Act 5 scene 2

Synopsis of Act 5 Scene 2

Nearby, during a battle between the British and the French, Gloucester rests under a tree whilst Edgar goes off to fight. Retreating soldiers pass by and Edgar returns saying that Cordelia’s forces have been defeated and that Lear and Cordelia are now prisoners of the English. Gloucester says that he will go no further, but Edgar reminds him of his resolution to endure his suffering with patience and the two go off together.

Commentary on Act 5 Scene 2

The battle is represented through sound: ‘Alarum and retreat within’. Any hope that the forces of goodness might prevail in the battle are abruptly dashed. Edgar summarises: ‘King Lear hath lost, he and his daughter ta’en.’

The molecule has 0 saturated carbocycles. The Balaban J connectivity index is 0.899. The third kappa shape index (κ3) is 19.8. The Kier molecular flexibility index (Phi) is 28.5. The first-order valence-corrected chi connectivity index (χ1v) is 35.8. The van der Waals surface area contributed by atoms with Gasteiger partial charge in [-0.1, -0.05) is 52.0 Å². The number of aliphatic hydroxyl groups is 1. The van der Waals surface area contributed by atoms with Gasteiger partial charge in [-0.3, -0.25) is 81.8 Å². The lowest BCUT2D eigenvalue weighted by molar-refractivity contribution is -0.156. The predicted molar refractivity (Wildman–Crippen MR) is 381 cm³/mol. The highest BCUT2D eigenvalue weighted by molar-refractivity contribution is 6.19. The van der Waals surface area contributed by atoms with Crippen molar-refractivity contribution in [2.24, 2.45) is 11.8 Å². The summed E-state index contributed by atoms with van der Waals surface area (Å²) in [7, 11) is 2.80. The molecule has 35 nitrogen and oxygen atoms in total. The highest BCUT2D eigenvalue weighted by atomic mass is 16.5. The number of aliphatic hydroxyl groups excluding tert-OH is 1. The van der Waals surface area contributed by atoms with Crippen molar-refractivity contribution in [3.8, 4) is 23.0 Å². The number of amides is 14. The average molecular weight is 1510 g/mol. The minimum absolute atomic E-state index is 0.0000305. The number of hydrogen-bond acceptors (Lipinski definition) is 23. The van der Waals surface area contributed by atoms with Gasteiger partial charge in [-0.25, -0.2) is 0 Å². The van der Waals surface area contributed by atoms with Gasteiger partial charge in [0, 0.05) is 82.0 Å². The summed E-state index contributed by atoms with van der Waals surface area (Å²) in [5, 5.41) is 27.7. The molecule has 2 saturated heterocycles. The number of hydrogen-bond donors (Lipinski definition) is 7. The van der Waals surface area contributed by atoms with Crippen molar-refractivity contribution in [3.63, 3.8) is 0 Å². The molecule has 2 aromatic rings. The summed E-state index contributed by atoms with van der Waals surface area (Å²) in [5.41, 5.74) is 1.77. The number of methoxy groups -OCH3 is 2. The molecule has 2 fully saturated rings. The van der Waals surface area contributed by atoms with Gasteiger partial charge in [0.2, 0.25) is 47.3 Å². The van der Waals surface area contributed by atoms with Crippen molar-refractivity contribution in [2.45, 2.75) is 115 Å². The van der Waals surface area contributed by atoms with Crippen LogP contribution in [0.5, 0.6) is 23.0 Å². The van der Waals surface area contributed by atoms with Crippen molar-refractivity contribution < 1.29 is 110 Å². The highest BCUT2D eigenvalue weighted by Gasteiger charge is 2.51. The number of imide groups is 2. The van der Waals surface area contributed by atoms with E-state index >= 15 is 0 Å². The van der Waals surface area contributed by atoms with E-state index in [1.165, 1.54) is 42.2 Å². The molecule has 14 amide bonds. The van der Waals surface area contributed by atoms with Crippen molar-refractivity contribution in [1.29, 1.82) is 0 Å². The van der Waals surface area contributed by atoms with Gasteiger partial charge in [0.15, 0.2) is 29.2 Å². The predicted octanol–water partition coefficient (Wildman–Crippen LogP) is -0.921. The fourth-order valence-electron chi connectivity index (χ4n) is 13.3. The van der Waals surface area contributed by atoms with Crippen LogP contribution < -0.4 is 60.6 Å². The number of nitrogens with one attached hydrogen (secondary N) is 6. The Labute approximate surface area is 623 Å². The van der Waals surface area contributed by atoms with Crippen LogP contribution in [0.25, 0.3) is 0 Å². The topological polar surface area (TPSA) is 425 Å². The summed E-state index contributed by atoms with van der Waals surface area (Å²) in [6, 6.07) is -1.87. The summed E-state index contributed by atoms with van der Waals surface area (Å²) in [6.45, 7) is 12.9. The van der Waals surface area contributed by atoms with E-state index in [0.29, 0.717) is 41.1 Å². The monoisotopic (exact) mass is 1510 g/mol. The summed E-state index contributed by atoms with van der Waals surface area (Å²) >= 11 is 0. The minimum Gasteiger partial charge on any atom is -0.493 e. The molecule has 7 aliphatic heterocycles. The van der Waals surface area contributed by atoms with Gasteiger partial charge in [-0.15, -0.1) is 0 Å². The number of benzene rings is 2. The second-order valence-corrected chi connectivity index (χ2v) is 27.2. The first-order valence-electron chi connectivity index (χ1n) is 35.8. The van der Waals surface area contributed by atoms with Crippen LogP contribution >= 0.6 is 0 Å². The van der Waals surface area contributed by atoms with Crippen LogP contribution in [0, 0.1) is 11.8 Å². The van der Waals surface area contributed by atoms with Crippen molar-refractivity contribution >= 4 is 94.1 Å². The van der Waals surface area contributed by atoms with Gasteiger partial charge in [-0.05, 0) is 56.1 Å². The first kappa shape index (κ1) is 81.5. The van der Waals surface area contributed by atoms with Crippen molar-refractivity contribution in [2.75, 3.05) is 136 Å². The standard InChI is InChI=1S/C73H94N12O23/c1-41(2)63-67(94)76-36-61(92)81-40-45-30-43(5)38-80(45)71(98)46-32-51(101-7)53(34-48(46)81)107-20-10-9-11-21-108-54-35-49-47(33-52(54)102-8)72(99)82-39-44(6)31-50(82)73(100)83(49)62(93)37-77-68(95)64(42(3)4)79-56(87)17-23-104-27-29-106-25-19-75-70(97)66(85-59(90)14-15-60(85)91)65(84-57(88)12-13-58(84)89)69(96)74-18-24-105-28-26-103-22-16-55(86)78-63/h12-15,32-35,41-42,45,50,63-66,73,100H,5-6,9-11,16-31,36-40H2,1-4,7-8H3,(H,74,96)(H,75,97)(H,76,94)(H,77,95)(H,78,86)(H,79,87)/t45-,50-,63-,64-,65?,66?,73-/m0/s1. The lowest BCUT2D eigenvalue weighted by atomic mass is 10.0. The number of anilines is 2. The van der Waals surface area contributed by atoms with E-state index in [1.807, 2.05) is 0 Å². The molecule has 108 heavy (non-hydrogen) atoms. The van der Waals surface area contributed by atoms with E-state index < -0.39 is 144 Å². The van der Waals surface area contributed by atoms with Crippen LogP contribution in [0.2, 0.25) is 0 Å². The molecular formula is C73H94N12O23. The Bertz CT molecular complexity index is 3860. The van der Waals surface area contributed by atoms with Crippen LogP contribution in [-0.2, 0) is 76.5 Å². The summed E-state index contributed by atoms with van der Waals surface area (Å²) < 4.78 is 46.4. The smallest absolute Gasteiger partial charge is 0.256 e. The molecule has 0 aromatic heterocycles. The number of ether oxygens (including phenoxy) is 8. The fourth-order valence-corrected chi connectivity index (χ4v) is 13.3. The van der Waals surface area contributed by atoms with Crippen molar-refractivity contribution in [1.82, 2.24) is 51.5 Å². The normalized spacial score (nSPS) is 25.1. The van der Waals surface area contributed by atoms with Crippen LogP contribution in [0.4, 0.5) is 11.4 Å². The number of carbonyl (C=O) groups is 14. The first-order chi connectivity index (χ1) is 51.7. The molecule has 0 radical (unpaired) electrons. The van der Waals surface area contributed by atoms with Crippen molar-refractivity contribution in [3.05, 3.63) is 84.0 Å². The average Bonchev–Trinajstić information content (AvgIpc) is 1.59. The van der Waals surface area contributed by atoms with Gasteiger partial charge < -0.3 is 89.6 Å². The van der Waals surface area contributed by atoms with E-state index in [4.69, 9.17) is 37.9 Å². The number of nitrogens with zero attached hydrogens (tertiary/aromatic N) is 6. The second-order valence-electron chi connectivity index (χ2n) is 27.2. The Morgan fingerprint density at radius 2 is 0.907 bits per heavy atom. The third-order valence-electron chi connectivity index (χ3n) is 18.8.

Alarum: This would have been the offstage sound representing battle noises.
father: This term was often used in Shakespeare's day to mean merely ‘old man’, and this is the sense in which Gloucester takes it. For the audience the phrase would also have had the more normal meaning.
Men must endure … / Ripeness is all: Edgar is advocating patience. He says it is wrong for human beings to pre-empt the natural time of death (something which Gloucester says he wants to do by remaining where he is). The word ‘ripeness’ and its association with nature reminds us of the play’s emphasis that it is wrong to go against the dictates of nature.

Investigating Act 5 Scene 2...

  • What is the dramatic effect of the battle being fought offstage?
    • How does this help to maintain the play's focus on family relationships?
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